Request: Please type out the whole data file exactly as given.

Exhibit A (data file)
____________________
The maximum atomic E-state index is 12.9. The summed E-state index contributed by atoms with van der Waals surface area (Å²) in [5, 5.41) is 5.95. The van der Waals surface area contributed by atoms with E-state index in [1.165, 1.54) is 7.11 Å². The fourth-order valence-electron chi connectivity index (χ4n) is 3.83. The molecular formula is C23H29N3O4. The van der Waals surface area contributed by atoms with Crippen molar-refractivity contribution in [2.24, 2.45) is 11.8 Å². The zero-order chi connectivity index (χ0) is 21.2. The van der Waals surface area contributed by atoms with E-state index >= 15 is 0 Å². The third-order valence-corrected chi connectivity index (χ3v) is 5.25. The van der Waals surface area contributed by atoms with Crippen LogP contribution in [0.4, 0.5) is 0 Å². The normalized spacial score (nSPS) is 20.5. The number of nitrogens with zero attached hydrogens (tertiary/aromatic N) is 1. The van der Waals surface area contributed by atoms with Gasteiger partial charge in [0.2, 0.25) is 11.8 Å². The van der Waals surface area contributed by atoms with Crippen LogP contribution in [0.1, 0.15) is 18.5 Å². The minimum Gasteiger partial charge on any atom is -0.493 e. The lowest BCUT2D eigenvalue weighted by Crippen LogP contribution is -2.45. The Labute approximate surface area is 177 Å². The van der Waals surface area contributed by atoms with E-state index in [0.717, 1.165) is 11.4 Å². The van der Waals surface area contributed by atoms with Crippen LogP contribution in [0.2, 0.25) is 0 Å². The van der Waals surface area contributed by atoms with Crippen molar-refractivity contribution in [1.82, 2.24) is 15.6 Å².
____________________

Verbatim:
The maximum atomic E-state index is 12.9. The summed E-state index contributed by atoms with van der Waals surface area (Å²) in [5, 5.41) is 5.95. The van der Waals surface area contributed by atoms with E-state index in [1.165, 1.54) is 7.11 Å². The fourth-order valence-electron chi connectivity index (χ4n) is 3.83. The molecular formula is C23H29N3O4. The van der Waals surface area contributed by atoms with Crippen molar-refractivity contribution in [2.24, 2.45) is 11.8 Å². The zero-order chi connectivity index (χ0) is 21.2. The van der Waals surface area contributed by atoms with E-state index >= 15 is 0 Å². The third-order valence-corrected chi connectivity index (χ3v) is 5.25. The van der Waals surface area contributed by atoms with Crippen LogP contribution in [0.4, 0.5) is 0 Å². The normalized spacial score (nSPS) is 20.5. The number of nitrogens with zero attached hydrogens (tertiary/aromatic N) is 1. The van der Waals surface area contributed by atoms with Gasteiger partial charge in [0.2, 0.25) is 11.8 Å². The van der Waals surface area contributed by atoms with Crippen LogP contribution in [0.1, 0.15) is 18.5 Å². The minimum Gasteiger partial charge on any atom is -0.493 e. The lowest BCUT2D eigenvalue weighted by Crippen LogP contribution is -2.45. The Labute approximate surface area is 177 Å². The van der Waals surface area contributed by atoms with E-state index in [0.717, 1.165) is 11.4 Å². The van der Waals surface area contributed by atoms with Crippen LogP contribution in [0.2, 0.25) is 0 Å². The van der Waals surface area contributed by atoms with Crippen molar-refractivity contribution in [1.82, 2.24) is 15.6 Å².